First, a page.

‘Peter and the Starcatcher’ is a swashbuckling and hilarious night of theatre

In the world of theatre, it’s not too difficult to find a play that will enrich your soul, or tickle your emotions, but it’s difficult to find a piece that’s undeniably fun. Thankfully, Zach Theatre, led by award-winning director Michael Baron, has answered the call with a production of Rick Elice’s “Peter and the Starcatcher”, a clever prequel to the world-famous children story “Peter Pan” based upon the novel by Dave Barry and Ridley Pearson, which takes several elements from the original story, throws them into the blender, and then forgets to put on the lid, creating an explosion of color, adventure, and swashbuckling excitement.

The plot of “Peter and the Starcatcher” can be a bit of a heavy load to take in at first. We find Lord Leonard Astor and his daughter, Molly, who are journeying to the island of Rundoon to transport a mysterious trunk, when they run afoul of a group of pirate who wish to have the trunk for themselves. What follows is a ridiculous roundabout, which leads everyone to an island full of flying crocodiles, Italian natives, and bizarre mermaids. It’s madcap, and it’s definitely silly, but it’s also the most fun I’ve had at the theatre in some time.

At times, “Peter and the Starcatcher” flies by the audience at remarkable speeds, and it’s a credit to director Michael Baron that he makes these scenes not only coherent, but a treat to take in. The play has a remarkable momentum, with many scenes playing off like Benny Hill sketches, until we’re allowed a moment to breathe, and take in the impeccably designed sets by Scott Groh, which is underscored by the sumptuous lighting design by Matt Webb. They really help to create a fascinating fantasyscape that’s at once reminiscent of the swashbuckling pirate adventures we know, and something all its own.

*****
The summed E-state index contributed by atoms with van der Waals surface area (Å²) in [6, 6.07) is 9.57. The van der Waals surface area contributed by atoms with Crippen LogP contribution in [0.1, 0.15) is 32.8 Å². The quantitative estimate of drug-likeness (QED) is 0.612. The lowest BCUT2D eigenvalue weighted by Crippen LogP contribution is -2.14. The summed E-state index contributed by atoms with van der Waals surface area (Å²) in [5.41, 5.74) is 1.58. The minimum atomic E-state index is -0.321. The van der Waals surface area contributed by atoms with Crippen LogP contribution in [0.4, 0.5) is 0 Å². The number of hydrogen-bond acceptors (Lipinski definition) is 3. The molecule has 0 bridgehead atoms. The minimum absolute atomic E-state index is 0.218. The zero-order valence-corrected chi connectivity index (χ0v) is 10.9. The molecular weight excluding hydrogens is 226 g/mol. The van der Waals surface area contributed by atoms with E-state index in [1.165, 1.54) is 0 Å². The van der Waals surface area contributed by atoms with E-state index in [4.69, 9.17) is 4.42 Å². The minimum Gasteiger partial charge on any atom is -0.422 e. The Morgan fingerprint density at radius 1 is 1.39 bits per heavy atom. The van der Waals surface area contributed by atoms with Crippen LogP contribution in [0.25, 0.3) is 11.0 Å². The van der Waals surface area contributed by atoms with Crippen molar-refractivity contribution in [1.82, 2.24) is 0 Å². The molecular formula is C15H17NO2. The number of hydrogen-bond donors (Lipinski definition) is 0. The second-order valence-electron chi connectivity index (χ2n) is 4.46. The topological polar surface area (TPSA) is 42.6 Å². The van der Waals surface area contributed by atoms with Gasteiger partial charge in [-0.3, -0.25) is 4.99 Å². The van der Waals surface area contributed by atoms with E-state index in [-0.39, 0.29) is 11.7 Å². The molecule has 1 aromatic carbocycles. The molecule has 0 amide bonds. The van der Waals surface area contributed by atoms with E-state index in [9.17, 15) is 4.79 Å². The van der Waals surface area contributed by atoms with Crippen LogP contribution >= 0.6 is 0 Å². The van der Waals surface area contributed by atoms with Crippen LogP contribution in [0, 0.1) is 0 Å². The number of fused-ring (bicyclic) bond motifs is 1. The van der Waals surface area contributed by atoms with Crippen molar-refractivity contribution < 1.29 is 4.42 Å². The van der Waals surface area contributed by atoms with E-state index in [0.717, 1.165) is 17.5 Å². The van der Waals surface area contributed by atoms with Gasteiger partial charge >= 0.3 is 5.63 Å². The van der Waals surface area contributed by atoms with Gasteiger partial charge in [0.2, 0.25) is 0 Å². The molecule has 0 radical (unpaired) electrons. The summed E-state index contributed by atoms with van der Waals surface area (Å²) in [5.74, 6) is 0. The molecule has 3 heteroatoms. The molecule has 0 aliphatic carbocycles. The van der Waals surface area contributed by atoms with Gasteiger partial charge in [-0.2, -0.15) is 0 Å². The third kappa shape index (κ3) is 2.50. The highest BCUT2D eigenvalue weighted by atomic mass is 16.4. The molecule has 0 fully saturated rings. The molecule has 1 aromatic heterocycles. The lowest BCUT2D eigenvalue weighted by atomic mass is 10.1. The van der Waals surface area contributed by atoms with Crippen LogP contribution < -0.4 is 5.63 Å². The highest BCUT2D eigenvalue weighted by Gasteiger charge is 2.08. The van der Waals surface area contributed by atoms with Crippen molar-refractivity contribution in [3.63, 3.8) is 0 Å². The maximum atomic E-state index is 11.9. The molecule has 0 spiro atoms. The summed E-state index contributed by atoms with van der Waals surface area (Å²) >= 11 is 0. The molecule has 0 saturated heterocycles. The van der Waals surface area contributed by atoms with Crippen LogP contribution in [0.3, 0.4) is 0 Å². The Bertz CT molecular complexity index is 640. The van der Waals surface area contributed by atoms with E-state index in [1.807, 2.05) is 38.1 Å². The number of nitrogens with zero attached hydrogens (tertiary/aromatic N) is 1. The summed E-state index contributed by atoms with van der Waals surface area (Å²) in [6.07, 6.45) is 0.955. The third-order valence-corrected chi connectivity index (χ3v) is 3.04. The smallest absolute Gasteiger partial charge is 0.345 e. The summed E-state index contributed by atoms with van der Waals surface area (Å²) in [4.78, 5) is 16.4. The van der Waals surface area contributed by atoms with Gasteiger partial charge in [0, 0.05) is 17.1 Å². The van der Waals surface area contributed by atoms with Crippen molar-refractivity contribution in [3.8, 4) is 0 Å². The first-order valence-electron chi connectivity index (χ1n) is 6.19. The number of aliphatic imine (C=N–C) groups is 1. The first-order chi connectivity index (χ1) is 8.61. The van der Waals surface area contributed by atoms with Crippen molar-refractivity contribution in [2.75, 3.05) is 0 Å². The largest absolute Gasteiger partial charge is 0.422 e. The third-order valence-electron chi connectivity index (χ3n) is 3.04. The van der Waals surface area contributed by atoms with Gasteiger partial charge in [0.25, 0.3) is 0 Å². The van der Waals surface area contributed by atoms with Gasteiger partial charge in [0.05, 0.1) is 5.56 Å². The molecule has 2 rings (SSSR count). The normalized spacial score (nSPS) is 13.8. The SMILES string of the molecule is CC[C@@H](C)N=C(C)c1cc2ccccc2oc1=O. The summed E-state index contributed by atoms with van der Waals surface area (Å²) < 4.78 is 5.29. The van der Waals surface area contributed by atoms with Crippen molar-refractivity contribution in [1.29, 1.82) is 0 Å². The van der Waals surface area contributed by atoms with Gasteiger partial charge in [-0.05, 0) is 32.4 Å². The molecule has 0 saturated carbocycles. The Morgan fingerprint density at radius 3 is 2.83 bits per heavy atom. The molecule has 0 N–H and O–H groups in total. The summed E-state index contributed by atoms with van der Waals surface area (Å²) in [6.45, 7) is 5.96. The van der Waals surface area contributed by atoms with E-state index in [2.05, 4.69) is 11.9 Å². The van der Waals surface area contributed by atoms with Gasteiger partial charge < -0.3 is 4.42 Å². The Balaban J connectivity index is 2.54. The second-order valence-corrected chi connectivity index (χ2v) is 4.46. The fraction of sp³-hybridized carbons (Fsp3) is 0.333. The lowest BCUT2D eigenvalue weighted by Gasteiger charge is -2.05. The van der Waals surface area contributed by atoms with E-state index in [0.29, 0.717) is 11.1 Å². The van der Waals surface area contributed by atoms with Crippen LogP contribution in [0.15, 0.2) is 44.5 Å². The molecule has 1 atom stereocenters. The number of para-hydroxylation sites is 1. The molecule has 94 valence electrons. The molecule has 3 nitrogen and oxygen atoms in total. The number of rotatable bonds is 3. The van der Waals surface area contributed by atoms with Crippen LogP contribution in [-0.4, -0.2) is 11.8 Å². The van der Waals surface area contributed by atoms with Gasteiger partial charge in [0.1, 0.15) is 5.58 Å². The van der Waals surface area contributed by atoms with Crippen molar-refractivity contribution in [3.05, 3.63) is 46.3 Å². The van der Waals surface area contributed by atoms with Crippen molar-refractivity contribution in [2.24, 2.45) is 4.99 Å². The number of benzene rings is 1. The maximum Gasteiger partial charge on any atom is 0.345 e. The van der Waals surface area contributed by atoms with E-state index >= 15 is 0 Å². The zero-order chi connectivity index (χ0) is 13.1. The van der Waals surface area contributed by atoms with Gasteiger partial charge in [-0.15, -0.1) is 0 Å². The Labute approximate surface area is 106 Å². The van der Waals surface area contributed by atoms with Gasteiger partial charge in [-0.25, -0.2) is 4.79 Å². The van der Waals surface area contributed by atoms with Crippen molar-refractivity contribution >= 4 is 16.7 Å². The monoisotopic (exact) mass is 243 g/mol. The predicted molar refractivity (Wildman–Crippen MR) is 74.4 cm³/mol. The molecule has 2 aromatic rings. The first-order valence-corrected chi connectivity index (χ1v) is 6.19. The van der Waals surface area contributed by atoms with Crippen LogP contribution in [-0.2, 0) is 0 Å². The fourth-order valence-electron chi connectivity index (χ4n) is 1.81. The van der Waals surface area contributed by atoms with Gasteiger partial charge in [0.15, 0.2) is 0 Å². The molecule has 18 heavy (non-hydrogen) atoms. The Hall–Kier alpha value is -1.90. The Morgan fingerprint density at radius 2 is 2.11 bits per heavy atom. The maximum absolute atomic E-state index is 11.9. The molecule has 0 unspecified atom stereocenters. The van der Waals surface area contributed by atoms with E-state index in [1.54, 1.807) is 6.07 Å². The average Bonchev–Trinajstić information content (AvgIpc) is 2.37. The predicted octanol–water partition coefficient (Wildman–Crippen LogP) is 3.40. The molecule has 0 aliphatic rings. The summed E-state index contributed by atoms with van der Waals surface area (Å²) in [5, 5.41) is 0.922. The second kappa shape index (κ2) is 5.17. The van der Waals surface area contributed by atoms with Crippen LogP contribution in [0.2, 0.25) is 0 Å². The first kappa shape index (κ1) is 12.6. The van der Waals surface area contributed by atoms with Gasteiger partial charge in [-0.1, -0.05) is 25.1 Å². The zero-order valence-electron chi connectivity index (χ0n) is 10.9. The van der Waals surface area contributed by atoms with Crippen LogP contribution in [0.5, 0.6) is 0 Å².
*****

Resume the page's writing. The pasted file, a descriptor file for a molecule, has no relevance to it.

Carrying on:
There’s not an ounce of shame on the stage at any time, and this confidence in the actors really pays off. They take wild chances, creating explosive and wild characters that take us on an impeccably crafted journey. In particular, J. Robert Moore’s Black Stache is so deliciously over-the-top that the stage gets a few steps brighter every time he arrives, striding across the boards with a gaunt and elegant style that you can’t help but be delighted by. He’s lithe, he’s silly, and he makes such entertaining choices, that it’s hard to not crack a smile when he traipses across the boards. Also bringing her share of delight is Sara Burke as the female lead, Molly. So rarely do we see a strong female character on stage, and Sara Burke carries this young girl with a rare composure, while still bringing that certain childish attitude to the role to remind us that this character is, after all, only a 13-year-old girl.

Of course, we mustn’t forget about the titular character, Peter, who will one day become the world famous Peter Pan. Here, he spends most of his time as an unnamed boy, and he carries the role with an awkward sincerity. He has fun and runs around as much as the other “lost boys”, but there’s something more guarded, more tucked away about him, until his last few moments. Watching this quiet, awkward boy become the Peter Pan we know and love is one of the delights of the show, and though we know where the road will end, we love seeing his journey in getting there. In particular, Peter’s relationship with Black Stache, the future Captain Hook, is well designed, as the two play off each other in really hilarious ways.

In the culinary journey that is the theatrical experience, “Peter and the Starcatcher” is a big slice of chocolate cake, but one can’t deny it’s a good one. It may not be particularly culturally fulfilling, but it’s colorful, loud, and silly fun. The action is fluid and dynamic, but rarely confusing, and one never knows what’s coming next (which is never more evident as in the opening scene of the third act). True all-ages entertainment, it’s a swashbuckling ride that’ll bring you back to the wonders of your youth.

“Peter and the Starcatcher” runs roughly 2 hours and 25 minutes with one intermission, and is playing at Zach Theatre’s Topfer Theatre through March 1st. For more information, to purchase tickets, visit Zach Theatre’s website at zachtheatre.org

Photo Courtesy of Kirk Tuck

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